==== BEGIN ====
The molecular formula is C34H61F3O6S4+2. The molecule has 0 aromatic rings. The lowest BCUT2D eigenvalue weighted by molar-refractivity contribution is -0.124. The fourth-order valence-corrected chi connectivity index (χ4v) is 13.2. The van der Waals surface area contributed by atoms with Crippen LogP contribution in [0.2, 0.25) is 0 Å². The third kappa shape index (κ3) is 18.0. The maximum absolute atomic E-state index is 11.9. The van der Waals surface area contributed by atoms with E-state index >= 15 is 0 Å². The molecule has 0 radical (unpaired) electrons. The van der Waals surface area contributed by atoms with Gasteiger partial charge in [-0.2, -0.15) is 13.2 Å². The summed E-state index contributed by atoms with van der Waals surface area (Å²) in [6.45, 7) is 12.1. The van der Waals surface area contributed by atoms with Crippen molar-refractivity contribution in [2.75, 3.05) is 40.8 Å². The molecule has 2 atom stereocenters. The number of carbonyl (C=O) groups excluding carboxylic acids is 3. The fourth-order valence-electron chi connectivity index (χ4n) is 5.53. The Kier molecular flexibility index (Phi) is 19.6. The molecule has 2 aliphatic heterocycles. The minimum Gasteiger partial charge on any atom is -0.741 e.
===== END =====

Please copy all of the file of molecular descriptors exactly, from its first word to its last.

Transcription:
The molecular formula is C34H61F3O6S4+2. The molecule has 0 aromatic rings. The lowest BCUT2D eigenvalue weighted by molar-refractivity contribution is -0.124. The fourth-order valence-corrected chi connectivity index (χ4v) is 13.2. The van der Waals surface area contributed by atoms with Crippen LogP contribution in [0.2, 0.25) is 0 Å². The third kappa shape index (κ3) is 18.0. The maximum absolute atomic E-state index is 11.9. The van der Waals surface area contributed by atoms with E-state index >= 15 is 0 Å². The molecule has 0 radical (unpaired) electrons. The van der Waals surface area contributed by atoms with Gasteiger partial charge in [-0.2, -0.15) is 13.2 Å². The summed E-state index contributed by atoms with van der Waals surface area (Å²) in [6.45, 7) is 12.1. The van der Waals surface area contributed by atoms with Crippen molar-refractivity contribution in [2.75, 3.05) is 40.8 Å². The molecule has 2 atom stereocenters. The number of carbonyl (C=O) groups excluding carboxylic acids is 3. The fourth-order valence-electron chi connectivity index (χ4n) is 5.53. The Kier molecular flexibility index (Phi) is 19.6. The molecule has 2 aliphatic heterocycles. The minimum Gasteiger partial charge on any atom is -0.741 e.